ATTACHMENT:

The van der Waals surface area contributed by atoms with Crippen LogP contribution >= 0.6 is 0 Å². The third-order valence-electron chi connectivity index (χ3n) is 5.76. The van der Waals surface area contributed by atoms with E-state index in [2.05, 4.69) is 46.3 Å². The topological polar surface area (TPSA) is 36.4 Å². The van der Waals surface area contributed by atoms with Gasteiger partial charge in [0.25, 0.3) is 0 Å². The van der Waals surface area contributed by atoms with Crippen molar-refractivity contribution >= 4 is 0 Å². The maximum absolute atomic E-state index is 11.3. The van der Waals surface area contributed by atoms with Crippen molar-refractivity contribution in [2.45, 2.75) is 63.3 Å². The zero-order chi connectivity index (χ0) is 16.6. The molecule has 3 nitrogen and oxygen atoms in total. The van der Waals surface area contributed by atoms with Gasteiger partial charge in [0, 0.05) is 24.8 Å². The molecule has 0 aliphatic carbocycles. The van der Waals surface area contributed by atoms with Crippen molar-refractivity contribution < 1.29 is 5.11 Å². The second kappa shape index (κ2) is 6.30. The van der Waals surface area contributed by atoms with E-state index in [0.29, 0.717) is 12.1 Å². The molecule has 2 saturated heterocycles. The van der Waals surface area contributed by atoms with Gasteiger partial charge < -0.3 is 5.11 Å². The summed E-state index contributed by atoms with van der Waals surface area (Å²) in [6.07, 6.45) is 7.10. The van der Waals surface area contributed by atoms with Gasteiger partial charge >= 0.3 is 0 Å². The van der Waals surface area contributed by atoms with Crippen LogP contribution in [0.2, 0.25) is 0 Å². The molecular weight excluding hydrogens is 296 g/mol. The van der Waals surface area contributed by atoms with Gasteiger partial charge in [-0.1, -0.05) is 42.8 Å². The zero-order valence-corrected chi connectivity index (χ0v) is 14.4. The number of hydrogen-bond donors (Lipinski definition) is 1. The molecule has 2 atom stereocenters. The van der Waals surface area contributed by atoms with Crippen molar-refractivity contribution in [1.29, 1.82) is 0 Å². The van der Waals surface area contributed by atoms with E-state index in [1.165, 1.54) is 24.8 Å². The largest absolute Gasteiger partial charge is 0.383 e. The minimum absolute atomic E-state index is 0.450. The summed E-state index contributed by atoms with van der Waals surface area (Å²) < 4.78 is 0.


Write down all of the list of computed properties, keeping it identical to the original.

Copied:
The van der Waals surface area contributed by atoms with Crippen LogP contribution >= 0.6 is 0 Å². The third-order valence-electron chi connectivity index (χ3n) is 5.76. The van der Waals surface area contributed by atoms with E-state index in [2.05, 4.69) is 46.3 Å². The topological polar surface area (TPSA) is 36.4 Å². The van der Waals surface area contributed by atoms with Gasteiger partial charge in [0.25, 0.3) is 0 Å². The van der Waals surface area contributed by atoms with Crippen molar-refractivity contribution >= 4 is 0 Å². The maximum absolute atomic E-state index is 11.3. The van der Waals surface area contributed by atoms with Crippen molar-refractivity contribution in [2.45, 2.75) is 63.3 Å². The zero-order chi connectivity index (χ0) is 16.6. The molecule has 3 nitrogen and oxygen atoms in total. The van der Waals surface area contributed by atoms with Gasteiger partial charge in [0, 0.05) is 24.8 Å². The molecule has 0 aliphatic carbocycles. The van der Waals surface area contributed by atoms with Crippen molar-refractivity contribution < 1.29 is 5.11 Å². The second kappa shape index (κ2) is 6.30. The van der Waals surface area contributed by atoms with E-state index in [0.29, 0.717) is 12.1 Å². The molecule has 2 saturated heterocycles. The van der Waals surface area contributed by atoms with Gasteiger partial charge < -0.3 is 5.11 Å². The summed E-state index contributed by atoms with van der Waals surface area (Å²) in [6.07, 6.45) is 7.10. The van der Waals surface area contributed by atoms with Gasteiger partial charge >= 0.3 is 0 Å². The van der Waals surface area contributed by atoms with Crippen LogP contribution in [0.2, 0.25) is 0 Å². The molecular weight excluding hydrogens is 296 g/mol. The van der Waals surface area contributed by atoms with Gasteiger partial charge in [-0.1, -0.05) is 42.8 Å². The zero-order valence-corrected chi connectivity index (χ0v) is 14.4. The number of hydrogen-bond donors (Lipinski definition) is 1. The molecule has 2 atom stereocenters. The van der Waals surface area contributed by atoms with Crippen molar-refractivity contribution in [1.29, 1.82) is 0 Å². The van der Waals surface area contributed by atoms with E-state index in [1.165, 1.54) is 24.8 Å². The largest absolute Gasteiger partial charge is 0.383 e. The minimum absolute atomic E-state index is 0.450. The summed E-state index contributed by atoms with van der Waals surface area (Å²) < 4.78 is 0.